I have this question:

A student takes a test of multiple option where each question has $5$ possible answers. If the student knows the correct answer, he/she selects it; in opposite case, he/she selects one randomly from the possibles $5$. Suppose that the student knows the answer of the $70\%$ of the questions.

-Which is the probability that from one given question the student gives the correct answer?

-If the student gets the correct answer to a question which is the probability that he/she knew that answer?

From the first question I thought that the answer could be $$\frac{7}{10}\cdot P(\text{correct}\mid \text{student doesn't know})=\frac{7}{10}\cdot\frac{\left(\frac{1}{5}\right)}{\left(\frac{3}{10}\right)}=\frac{7}{15}$$

But I don't know if it is correct. Is it? For the second question I don't know how it could be. Could anyone explain me how to tackle them?

  • 2
    $\begingroup$ How could this be right? There's a 70% chance the student knows the answer. How could the probability of his answering a question correctly be less than that? (7/15 < 7/10). You need to add, not multiply. (But you need to add the right thing, not what you have above.) For the second part, you need to use Bayes' rule. $\endgroup$ – saulspatz Jan 30 '18 at 18:12
  • $\begingroup$ Well, that's the reason because I wanted to ask, because I was doubting that it could be wrong, but I didn't know how it could be correct. $\endgroup$ – aavillanueva Jan 30 '18 at 18:16
  • $\begingroup$ Fair enough, but I think you should have put that in your question. "I know this can't be right because ... but I can't see what I'm doing wrong." This isn't meant as a criticism. I just mean that the more precisely you describe your problem the better help we'll be able to give you. $\endgroup$ – saulspatz Jan 30 '18 at 18:30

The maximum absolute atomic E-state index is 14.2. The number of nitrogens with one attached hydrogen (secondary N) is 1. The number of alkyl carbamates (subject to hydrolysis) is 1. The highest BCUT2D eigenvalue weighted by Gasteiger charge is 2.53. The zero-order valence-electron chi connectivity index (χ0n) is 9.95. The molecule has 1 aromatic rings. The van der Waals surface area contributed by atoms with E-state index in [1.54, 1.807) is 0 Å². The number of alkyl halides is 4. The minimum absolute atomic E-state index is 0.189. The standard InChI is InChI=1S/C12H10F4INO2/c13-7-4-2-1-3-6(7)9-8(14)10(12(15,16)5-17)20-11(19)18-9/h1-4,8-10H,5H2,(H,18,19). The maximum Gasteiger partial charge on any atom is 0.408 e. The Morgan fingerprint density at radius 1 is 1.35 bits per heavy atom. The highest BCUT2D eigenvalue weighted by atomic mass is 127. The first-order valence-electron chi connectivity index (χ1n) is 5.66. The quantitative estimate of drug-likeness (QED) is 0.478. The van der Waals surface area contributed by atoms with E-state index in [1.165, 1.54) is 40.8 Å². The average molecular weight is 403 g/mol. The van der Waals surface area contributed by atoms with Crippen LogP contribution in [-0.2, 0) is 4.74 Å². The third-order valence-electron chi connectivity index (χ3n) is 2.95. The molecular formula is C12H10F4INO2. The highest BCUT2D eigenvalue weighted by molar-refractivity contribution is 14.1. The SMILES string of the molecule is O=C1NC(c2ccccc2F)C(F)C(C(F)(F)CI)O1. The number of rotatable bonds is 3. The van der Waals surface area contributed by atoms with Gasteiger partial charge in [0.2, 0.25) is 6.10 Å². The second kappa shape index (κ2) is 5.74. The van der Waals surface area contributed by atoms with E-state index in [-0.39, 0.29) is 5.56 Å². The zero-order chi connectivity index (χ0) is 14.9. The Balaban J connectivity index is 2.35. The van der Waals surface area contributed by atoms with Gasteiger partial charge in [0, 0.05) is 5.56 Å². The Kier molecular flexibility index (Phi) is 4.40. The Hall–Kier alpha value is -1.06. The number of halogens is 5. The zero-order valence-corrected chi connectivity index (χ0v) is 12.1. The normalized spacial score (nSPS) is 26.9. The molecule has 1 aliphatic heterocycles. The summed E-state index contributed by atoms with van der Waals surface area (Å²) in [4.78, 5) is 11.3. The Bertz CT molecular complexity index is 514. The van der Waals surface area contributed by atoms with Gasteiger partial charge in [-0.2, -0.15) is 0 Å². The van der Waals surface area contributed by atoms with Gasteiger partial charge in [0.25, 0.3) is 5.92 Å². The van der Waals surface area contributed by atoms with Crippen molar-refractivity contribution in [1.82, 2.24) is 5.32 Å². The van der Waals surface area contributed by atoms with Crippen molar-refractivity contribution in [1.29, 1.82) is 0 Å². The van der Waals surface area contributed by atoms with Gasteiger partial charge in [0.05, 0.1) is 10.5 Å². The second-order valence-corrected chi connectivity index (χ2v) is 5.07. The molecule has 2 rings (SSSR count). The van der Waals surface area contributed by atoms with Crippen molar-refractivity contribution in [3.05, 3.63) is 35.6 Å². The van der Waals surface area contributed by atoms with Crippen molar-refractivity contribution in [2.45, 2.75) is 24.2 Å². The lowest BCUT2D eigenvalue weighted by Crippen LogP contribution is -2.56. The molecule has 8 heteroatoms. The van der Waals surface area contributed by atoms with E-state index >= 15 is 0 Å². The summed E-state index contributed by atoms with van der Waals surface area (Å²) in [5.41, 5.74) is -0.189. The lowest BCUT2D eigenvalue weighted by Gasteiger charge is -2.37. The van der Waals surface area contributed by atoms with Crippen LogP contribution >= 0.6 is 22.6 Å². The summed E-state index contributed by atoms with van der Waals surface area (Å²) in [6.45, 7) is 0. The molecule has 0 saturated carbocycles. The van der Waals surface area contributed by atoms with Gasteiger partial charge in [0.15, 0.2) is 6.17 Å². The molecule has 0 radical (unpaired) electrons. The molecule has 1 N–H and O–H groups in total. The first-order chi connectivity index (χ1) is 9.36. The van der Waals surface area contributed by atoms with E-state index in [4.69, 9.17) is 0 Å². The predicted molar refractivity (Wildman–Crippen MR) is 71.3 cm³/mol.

$\begin {array}{} &\text {Student Knows}&\text {Student Guesses}&\text {Totals}\\ \text {Correct}& 0.70 &0.30\cdot 0.20 = 0.06&0.76\\ \text {Incorrect}& 0 &0.30\cdot 0.80 = 0.24&0.24\end {array}$

$P(\text {Knows}|\text { Correct}) = \frac {0.70}{0.76}$

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No, your answer and approach for the first question is not correct.

Think about it like this:

There are two ways for the student to get the correct answer: either the student knows the answer, or the student does not know, but guessed right. These are mutually exclusive events, and so you should add the probabilities for each of those events to get the probability of getting the correct answer.

So, if we use $C$ for the evnt of the student picking the correct answer, and $K$ for the event of the student knowing the answer, we get:

$$P(C) = P(C \cap K)+ P(C \cap K^C)$$


$$P(C \cap K) = P(C|K)\cdot P(K)$$

$$P(C \cap K^C) = P(C|K^C)\cdot P(K^C)$$

And we are given that:


and thus:

$$P(K^C) = 1-0.7=0.3$$






$$P(C)= P(C|K)\cdot P(K)+ P(C|K^C)\cdot P(K^C)=1 \cdot 0.7 + 0.2 \cdot 0.3 = 0.76$$

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The formula (7/10)(P(correct|student doesn't know)) ignores the possibility that the student knows the answer, and your calculations from there incorrectly evaluates the expression P(correct|student doesn't know).

One strategy is to pick a number of questions such that all the numbers end up being integers. The denominators involved are 5 (five possible answers) and 10 (70% chance knows the answer). So if we multiply those together, we get 50. Draw out a grid with two rows and two columns corresponding to "knows answers"/"doesn't know" and "gets answer right"/"gets answer wrong", and fill out the boxes. Then for each probability asked for, figure out what the population set is, and what the "success" set is, and find the ratio of the two.

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